• “The adage that everything global is local possesses a special resonance in For Cuba—for Freedom! Family history mixes with the stories of neighbors and neighborhood and joins with lore and legends, thereupon to re-mix with first-person reminiscences and oral history with Tampa as setting of the Cuban Revolution. A rich vein to mine for new insights in and added knowledge of the critical years of the 1950s, both in Tampa and Cuba.”—Louis A. Pérez, Jr., University of North Carolina at Chapel Hill

• “Jose Marti’s 1891 audience of cigar-workers in Tampa embraced his vision for an independent Cuba: ‘With All and For The Good of All.’ Decades later, they understood Fidel Castro’s call for a second independence movement to realize that vision. This book is an important work that contains much new information never before published or known. It is the hidden, taboo history that was silenced and forbidden for decades…which has answered many of the questions I have had for years! To have Raul Villamia’s spirit and voice telling the story…is the greatest gift…”—Maura Barrios, community historian of West Tampa, assistant director of Latin American & Caribbean Studies (retired), University of South Florida, Tampa

• “Raul Villamia’s memories, edited into a narrative book by his daughter Rhonda and journalist Paul Guzzo, brims with details about the founding and functions of the 26th of July Movement in Florida. As one of the men chosen to run the organization in Tampa by Fidel Castro himself, Villamia’s observations have the authority of an insider who was there. However one feels about Castro and his Communist regime, this is a story that needs to be told.”—Andrew Huse, curator of Florida Studies, University of South Florida Libraries, author of The Columbia Restaurant: Celebrating a Century of History, Culture and Cuisine

• “Just when you think you know all about the Cuban Revolution, here is a new book with the aroma of a Tampa cigar. Rhonda Villamía, a native tampeña, brings to life, in her father’s own words, Raúl Villamía’s experiences of his early role in support of Fidel Castro’s Revolution and subsequent disillusionment with it. She sums up not only local historical linkages to Cuba and the island’s political corruption as motivators for supporting the nascent M-26-7, but also includes accounts of others in different American cities who joined Castro’s struggle to unseat U.S. backed Fulgencio Batista. The book carries us from Cuba’s birth, through tumultuous years leading up to Batista’s coup, culminating in Castro’s rise to power, and ending with broken relations between our two nations. Rhonda and collaborator Paul Guzzo’s research fills a gap in the historical record by highlighting Tampa’s and other cities’ interactive role with the Cuban Revolution, only 90 miles away from our coast. Highly informative and original!”—Carlos J. Cano, Ph.D, associate professor of Spanish, Hispanic Culture, Film and Literature (retired), University of South Florida, Tampa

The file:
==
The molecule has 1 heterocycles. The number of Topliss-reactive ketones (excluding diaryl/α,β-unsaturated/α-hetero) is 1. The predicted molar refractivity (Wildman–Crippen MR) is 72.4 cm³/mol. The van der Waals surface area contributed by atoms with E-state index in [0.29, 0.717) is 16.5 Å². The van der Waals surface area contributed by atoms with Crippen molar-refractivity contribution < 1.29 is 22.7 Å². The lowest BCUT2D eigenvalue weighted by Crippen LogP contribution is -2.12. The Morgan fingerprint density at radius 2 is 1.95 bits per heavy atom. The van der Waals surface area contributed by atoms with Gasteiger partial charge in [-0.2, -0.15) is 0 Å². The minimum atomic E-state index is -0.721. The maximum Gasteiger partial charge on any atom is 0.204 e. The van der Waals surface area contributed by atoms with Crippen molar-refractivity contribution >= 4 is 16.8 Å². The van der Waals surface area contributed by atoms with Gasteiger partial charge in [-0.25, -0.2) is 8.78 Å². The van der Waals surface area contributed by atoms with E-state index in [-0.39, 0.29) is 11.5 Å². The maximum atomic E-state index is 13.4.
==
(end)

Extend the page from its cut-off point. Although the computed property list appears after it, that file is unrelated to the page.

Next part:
• “Ever since the end of the 19th century, Tampa’s Cuban community has been a hotbed for fostering ideas of freedom and democracy in Cuba. This work, For Cuba—for Freedom!, provides insight into the 1950s chapter of this ongoing story and Tampa’s role. It shows the conflicted effort to oust the Batista government by Tampeños. As all hoped for the repression and corruption to come to an end, some vocally took up the cause while others are quiet as they benefitted from the regime. This writing is a previously untold story of the support for Fidel Castro in Tampa and the hopes placed in his revolution. The story is now laid out and the truth is told. This well-written book by Rhonda Villamia and Paul Guzzo fills a gap in our history.”—Patrick Manteiga, third-generation publisher of La Gaceta Newspaper

• “This is an important and often overlooked chapter in the Tampa-Cuba story, and it adds another layer to Florida’s role in U.S.-Cuba relations during the 1950s and early 1960s. Raul’s recollections and those of his daughter, Rhonda, provide a unique perspective on the early days of the Castro revolution, and a snapshot of Tampa’s Cuban community during that tumultuous time.”—Manny Leto, former editor of Cigar City Magazine